MONTGOMERY COUNTY, Md. (DC News Now) — On Tuesday a Mississippi grand jury declined to indict the woman whose accusation led to the lynching of teenager Emmett Till.

Activist Carlean Ponder and Co-chair of the Silver Spring Justice Coalition says America’s justice system has never condemned violence against Black people.

“It’s never been a common theme in this country to have legal accountability for White people who have caused significant harm to Black people,” said Carlean.

Ponder says even decades later, justice seems elusive in many cases when the victim is Black.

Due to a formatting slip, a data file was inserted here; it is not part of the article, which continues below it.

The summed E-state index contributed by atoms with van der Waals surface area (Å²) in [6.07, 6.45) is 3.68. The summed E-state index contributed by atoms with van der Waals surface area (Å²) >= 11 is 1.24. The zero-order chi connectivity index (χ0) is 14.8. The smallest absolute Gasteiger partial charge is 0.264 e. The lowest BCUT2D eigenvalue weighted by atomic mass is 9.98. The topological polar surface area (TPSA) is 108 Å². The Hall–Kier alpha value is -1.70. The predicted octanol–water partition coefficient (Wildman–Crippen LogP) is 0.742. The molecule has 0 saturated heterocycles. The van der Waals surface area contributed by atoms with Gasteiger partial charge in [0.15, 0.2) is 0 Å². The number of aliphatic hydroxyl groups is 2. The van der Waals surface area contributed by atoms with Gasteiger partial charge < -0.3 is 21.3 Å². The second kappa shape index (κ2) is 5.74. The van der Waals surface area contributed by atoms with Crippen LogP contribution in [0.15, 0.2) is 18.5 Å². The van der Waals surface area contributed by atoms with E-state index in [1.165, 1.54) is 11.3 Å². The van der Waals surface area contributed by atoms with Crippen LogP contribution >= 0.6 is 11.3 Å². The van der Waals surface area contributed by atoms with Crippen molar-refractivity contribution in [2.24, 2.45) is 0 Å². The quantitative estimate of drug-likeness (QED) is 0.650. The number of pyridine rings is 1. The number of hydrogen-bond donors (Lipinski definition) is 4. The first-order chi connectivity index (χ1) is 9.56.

“I don’t know that anybody expected this woman to be held accountable in the sense that she was going to be sentenced to 25 years in prison or something like that,” said Ponder. “I think it’s more of a recognition that she played a very significant role in one of the most horrific and well-publicized lynchings in American history.”

Despite her disappointment in the grand jury decision, Ponder says she’s not deterred from the movement that started so long ago.

“That’s why we say black lives matter, and that’s why we have to shoot down the retort that all lives matter because all lives can’t matter, until black lives matter,” said Ponder.